53:35historian would retell that story right

53:38there so you're welcome to charge for


53:39so the Cubans uh they they were there

53:43they were communists and Castro was even

53:46if there's arguments that he was not a

53:48communist he was a leftist and that's

53:50what the government want to get rid of

53:51but that's um that's just not true so

53:55the Cuban Communist Party just off the

53:59coast of Florida so he knew what the

54:01United States had done in Guatemala with

54:02you know reorganizing their government

54:05to say the least

54:07every Latin American knew about that and

54:10the mob had a massive presence in Cuba

54:13there were you know casinos all over the

54:16island and the mob was very friendly

54:19with Castro they actually even had good

54:22relations they arranged to donate

54:24trackers to Castro's agricultural reform

54:27Jimmy Hoffa arranged a teamster pension

54:30fund till a loan

54:32I'm sorry a teamster pension fund loan

54:34to buy a fleet of c74 Globemaster

54:37aircraft from the Cuban government so

54:40you see right there very good ties and

54:42what happens when you sever your good

54:44ties with the mob they will get even

54:46with you that's like the definition of

54:48the mob so in the summer of 1959 for

54:53some reason Castro ordered all the

54:55casinos on the island closed he was

54:57probably doing that to keep the American

54:59valve because they were coming to try to

55:01kill him either way that's where the mob

55:04made a ton of their money so they got

55:06pissed Frank Sturgis was Castro's

55:10representative who brought the bad news

55:13and they mob barely got out in time

55:15Carlos Marcello

55:17who the head of the New Orleans mob was

55:19deported actually Santo Trafficante jr.

55:23I mean these are the coolest names

55:24you'll ever hear he was arrested

55:26scheduled for trial and probable

55:28execution his lawyer Frank Reagan Oh got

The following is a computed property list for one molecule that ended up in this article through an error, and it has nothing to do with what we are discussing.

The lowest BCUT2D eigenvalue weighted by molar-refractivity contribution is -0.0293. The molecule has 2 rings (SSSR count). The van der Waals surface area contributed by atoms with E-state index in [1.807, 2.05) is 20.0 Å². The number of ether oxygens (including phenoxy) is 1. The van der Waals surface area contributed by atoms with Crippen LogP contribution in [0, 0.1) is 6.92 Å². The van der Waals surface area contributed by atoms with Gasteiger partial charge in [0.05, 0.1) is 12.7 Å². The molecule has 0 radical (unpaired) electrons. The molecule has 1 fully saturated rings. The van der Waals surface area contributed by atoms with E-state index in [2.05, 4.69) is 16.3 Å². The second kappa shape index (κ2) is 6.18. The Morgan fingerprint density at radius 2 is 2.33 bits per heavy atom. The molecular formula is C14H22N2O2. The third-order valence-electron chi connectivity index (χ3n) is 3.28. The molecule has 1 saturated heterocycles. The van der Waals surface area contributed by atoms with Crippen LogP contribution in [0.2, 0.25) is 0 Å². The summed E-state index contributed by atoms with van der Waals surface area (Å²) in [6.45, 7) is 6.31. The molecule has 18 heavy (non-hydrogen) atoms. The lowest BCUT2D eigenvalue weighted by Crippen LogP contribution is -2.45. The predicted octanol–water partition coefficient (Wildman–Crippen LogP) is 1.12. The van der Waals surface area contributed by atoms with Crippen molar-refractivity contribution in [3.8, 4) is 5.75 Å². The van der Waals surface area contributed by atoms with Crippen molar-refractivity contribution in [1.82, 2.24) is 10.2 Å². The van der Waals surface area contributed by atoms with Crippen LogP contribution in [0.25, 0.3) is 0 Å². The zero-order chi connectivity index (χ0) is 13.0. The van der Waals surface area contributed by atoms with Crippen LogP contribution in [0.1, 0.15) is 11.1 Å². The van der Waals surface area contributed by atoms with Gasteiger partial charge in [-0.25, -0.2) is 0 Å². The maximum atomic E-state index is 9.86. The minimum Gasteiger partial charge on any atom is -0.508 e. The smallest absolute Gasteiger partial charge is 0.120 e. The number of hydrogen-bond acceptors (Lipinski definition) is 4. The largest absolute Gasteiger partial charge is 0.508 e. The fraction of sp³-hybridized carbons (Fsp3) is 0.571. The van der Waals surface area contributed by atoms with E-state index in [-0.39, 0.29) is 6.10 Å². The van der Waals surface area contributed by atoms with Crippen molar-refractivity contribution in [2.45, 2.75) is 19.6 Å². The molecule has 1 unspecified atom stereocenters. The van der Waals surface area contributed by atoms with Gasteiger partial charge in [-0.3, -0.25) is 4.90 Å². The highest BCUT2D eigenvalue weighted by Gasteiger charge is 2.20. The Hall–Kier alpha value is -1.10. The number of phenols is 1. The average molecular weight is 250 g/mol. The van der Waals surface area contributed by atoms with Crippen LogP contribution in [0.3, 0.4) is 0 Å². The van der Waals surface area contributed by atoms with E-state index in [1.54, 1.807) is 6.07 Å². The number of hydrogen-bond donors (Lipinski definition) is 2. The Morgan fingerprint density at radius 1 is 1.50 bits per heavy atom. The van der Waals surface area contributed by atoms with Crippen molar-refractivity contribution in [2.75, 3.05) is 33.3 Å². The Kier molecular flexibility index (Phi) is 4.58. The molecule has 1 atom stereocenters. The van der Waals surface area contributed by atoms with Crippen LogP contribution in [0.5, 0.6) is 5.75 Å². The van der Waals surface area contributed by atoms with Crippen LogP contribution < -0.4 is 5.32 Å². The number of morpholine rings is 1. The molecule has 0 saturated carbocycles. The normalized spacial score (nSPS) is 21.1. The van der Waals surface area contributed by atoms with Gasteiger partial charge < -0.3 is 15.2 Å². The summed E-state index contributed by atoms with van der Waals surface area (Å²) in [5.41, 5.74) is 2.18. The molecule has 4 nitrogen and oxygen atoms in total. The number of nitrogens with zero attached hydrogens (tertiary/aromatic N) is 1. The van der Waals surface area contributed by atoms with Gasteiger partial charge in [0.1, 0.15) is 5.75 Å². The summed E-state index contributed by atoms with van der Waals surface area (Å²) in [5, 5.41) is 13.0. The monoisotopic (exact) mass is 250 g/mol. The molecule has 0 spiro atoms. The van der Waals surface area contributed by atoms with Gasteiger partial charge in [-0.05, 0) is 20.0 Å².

55:32him out probably for payment of a

55:34million bucks or more

55:35and guess who delivered the cash to to

55:40the racket other than Jack Ruby no one

55:44knew about him yet he was eight he was

55:46running a strip strip club in Dallas and

55:49he was a low-level runner for the mob I

55:52mean if if that doesn't just make your

55:55eyes pop out of your skull I'm going to

55:58reread it for you I'm looking at this

56:00right now

56:00these notes I took his lawyer Frank

56:04Reagan Oh

56:05trafficante jr. he got arrested got him

56:08off of you know out of it and for a

56:12payment of a million bucks to the

56:13government the cash was hand-delivered


thank you for listening this is the

0:15monday american podcast welcome back

0:18it's been a little bit since I have last

0:22done an episode so I'm sorry for that I

0:25just want to say very quickly right off

0:27the bat very big thank you to everyone

0:29who is leaving reviews sharing the

0:32episode but getting a lot of very

0:34positive reviews on iTunes lately if you

0:37wouldn't mind keep keep putting those

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0:45far as iTunes is concerned if you'd like

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1:01social media and even donate to the show

1:03so head over there check out the website

1:06and send me some messages and questions

1:08or your hate mail I accept all types of

1:11hate mail quick notes to start off with

1:15I just finished an interview for a

1:18podcast called the independence day

1:20podcast and the dispelled independent as

1:23in I am a strong independent woman

1:27that's how you spell that one

1:29independence day podcast they have

1:31another show today which I assume is

1:34coming out very soon to talk about

1:35historical perspectives relating to

1:38what's going on today kind of like what

1:40I'm trying to do here

1:41they were great go check them out again

1:43Independence Day podcast spelled like

1:46strong independent woman on top of that

1:49I will be joining the guys over at the

1:51molder was right podcast as well there

1:55so that I actually listen to every time

1:58they come out with an episode and they